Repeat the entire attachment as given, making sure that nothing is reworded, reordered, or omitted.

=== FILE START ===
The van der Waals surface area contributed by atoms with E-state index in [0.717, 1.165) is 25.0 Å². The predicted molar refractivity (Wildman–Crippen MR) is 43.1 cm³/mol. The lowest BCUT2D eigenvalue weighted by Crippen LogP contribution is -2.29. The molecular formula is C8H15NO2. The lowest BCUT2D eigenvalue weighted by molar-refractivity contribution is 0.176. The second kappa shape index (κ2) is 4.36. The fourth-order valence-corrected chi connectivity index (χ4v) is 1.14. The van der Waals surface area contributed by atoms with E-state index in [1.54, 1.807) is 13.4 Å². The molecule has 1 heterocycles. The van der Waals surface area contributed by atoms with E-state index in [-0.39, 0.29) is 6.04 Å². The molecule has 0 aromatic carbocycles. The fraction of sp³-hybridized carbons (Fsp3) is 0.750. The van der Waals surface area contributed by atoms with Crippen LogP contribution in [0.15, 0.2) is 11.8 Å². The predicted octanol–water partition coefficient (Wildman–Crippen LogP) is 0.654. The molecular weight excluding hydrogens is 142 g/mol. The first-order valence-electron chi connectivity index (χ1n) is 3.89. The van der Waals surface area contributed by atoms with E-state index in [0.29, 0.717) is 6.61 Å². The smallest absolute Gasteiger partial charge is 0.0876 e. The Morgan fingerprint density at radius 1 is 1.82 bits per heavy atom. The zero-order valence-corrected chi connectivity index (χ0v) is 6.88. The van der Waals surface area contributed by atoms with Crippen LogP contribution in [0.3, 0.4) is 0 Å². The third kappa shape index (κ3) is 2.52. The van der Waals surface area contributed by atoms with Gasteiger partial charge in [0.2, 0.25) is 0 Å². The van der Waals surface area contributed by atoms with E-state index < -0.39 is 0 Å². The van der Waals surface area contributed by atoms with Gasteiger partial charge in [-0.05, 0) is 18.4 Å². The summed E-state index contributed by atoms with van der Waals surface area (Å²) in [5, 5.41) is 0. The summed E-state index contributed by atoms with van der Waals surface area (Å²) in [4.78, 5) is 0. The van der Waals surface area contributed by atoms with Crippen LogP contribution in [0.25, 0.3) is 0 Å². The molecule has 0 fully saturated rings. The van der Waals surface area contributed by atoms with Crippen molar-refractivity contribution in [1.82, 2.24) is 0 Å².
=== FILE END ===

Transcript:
The van der Waals surface area contributed by atoms with E-state index in [0.717, 1.165) is 25.0 Å². The predicted molar refractivity (Wildman–Crippen MR) is 43.1 cm³/mol. The lowest BCUT2D eigenvalue weighted by Crippen LogP contribution is -2.29. The molecular formula is C8H15NO2. The lowest BCUT2D eigenvalue weighted by molar-refractivity contribution is 0.176. The second kappa shape index (κ2) is 4.36. The fourth-order valence-corrected chi connectivity index (χ4v) is 1.14. The van der Waals surface area contributed by atoms with E-state index in [1.54, 1.807) is 13.4 Å². The molecule has 1 heterocycles. The van der Waals surface area contributed by atoms with E-state index in [-0.39, 0.29) is 6.04 Å². The molecule has 0 aromatic carbocycles. The fraction of sp³-hybridized carbons (Fsp3) is 0.750. The van der Waals surface area contributed by atoms with Crippen LogP contribution in [0.15, 0.2) is 11.8 Å². The predicted octanol–water partition coefficient (Wildman–Crippen LogP) is 0.654. The molecular weight excluding hydrogens is 142 g/mol. The first-order valence-electron chi connectivity index (χ1n) is 3.89. The van der Waals surface area contributed by atoms with E-state index in [0.29, 0.717) is 6.61 Å². The smallest absolute Gasteiger partial charge is 0.0876 e. The Morgan fingerprint density at radius 1 is 1.82 bits per heavy atom. The zero-order valence-corrected chi connectivity index (χ0v) is 6.88. The van der Waals surface area contributed by atoms with Crippen LogP contribution in [0.3, 0.4) is 0 Å². The third kappa shape index (κ3) is 2.52. The van der Waals surface area contributed by atoms with Gasteiger partial charge in [0.2, 0.25) is 0 Å². The van der Waals surface area contributed by atoms with E-state index < -0.39 is 0 Å². The van der Waals surface area contributed by atoms with Gasteiger partial charge in [-0.05, 0) is 18.4 Å². The summed E-state index contributed by atoms with van der Waals surface area (Å²) in [5, 5.41) is 0. The summed E-state index contributed by atoms with van der Waals surface area (Å²) in [4.78, 5) is 0. The van der Waals surface area contributed by atoms with Crippen LogP contribution in [0.25, 0.3) is 0 Å². The molecule has 0 fully saturated rings. The van der Waals surface area contributed by atoms with Crippen molar-refractivity contribution in [1.82, 2.24) is 0 Å².